A few key manufacturing industries have experienced pronounced supply disruptions or shortfalls. Perhaps most notably, the burst in demand for consumer electronics contributed to full order books, long lead times, and shortages of semiconductors; these shortages led to widespread shutdowns and slowdowns at several U.S. motor vehicle assembly plants.3 Lumber supply has also fallen short, as last year's increase in remodeling projects and new home construction outpaced production at sawmills. Meanwhile, supply bottlenecks for steel emerged last fall after a resurgence in orders surprised mill operators that had not yet fully restarted steelmaking equipment idled in the early days of the pandemic.4 Finally, extremely cold temperatures in mid-February caused extensive damage to several petrochemical facilities along the Gulf Coast, resulting in acute shortages; the outages resolved slowly, and only in early May did operations essentially return to normal.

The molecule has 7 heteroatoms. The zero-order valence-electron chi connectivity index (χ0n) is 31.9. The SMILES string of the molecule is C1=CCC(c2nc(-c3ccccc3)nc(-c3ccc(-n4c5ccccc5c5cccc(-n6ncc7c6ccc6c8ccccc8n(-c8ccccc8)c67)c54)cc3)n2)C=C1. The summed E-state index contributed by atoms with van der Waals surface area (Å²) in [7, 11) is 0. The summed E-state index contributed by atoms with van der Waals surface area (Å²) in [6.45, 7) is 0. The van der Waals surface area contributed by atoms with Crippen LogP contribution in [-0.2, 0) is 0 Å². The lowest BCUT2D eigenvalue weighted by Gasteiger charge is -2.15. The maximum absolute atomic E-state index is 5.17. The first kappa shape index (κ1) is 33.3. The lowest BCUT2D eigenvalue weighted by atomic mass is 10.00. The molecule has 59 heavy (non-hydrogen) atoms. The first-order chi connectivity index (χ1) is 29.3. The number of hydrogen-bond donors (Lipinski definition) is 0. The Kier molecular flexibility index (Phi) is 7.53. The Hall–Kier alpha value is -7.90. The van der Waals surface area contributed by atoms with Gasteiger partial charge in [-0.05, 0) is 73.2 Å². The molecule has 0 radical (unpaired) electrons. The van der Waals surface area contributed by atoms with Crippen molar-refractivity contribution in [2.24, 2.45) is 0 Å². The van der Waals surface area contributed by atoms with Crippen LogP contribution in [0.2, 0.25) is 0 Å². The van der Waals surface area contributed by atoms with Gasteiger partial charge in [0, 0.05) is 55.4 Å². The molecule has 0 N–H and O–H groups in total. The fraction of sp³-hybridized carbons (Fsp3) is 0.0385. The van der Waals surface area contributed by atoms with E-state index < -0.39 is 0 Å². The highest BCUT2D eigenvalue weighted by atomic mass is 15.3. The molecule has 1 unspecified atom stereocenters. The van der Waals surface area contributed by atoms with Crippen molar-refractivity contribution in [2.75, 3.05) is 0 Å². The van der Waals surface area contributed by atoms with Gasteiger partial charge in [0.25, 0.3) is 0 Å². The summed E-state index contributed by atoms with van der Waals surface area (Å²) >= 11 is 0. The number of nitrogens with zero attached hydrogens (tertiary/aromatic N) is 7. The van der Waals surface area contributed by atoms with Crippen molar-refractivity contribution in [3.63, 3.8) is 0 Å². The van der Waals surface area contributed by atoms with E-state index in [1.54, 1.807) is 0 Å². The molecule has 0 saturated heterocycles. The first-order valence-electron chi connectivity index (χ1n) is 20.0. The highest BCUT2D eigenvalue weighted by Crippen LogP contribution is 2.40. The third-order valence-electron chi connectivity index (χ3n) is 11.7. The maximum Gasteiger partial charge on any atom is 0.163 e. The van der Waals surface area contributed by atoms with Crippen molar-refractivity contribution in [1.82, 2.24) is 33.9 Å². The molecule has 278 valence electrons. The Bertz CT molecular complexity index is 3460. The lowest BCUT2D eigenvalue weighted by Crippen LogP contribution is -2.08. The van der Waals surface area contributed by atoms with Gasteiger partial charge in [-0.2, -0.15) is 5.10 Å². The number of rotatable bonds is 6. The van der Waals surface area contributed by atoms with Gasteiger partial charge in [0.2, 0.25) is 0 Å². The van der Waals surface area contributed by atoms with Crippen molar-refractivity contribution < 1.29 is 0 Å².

Logjams at some of the nation's ports—particularly on the West Coast—resulted from the unprecedented volume of imports and were compounded by limitations on labor attributable to COVID-19 precautions and to isolated outbreaks among dock workers. For example, since the fall of 2020, the Port of Los Angeles, the nation's busiest port, has had more ships to unload than it could easily accommodate. Typically, ships have little to no wait before they reach a berth at the port, but since last October, on average, more than 10 ships have been waiting at anchor at any given time (figure D). While this number has retreated from its peak, ships are still spending an extended time in the port. Continued high import volumes have hampered the port's progress in resolving congestion even as the quick pace of vaccinations in the United States has allowed the port to resume processing incoming containers at full capacity.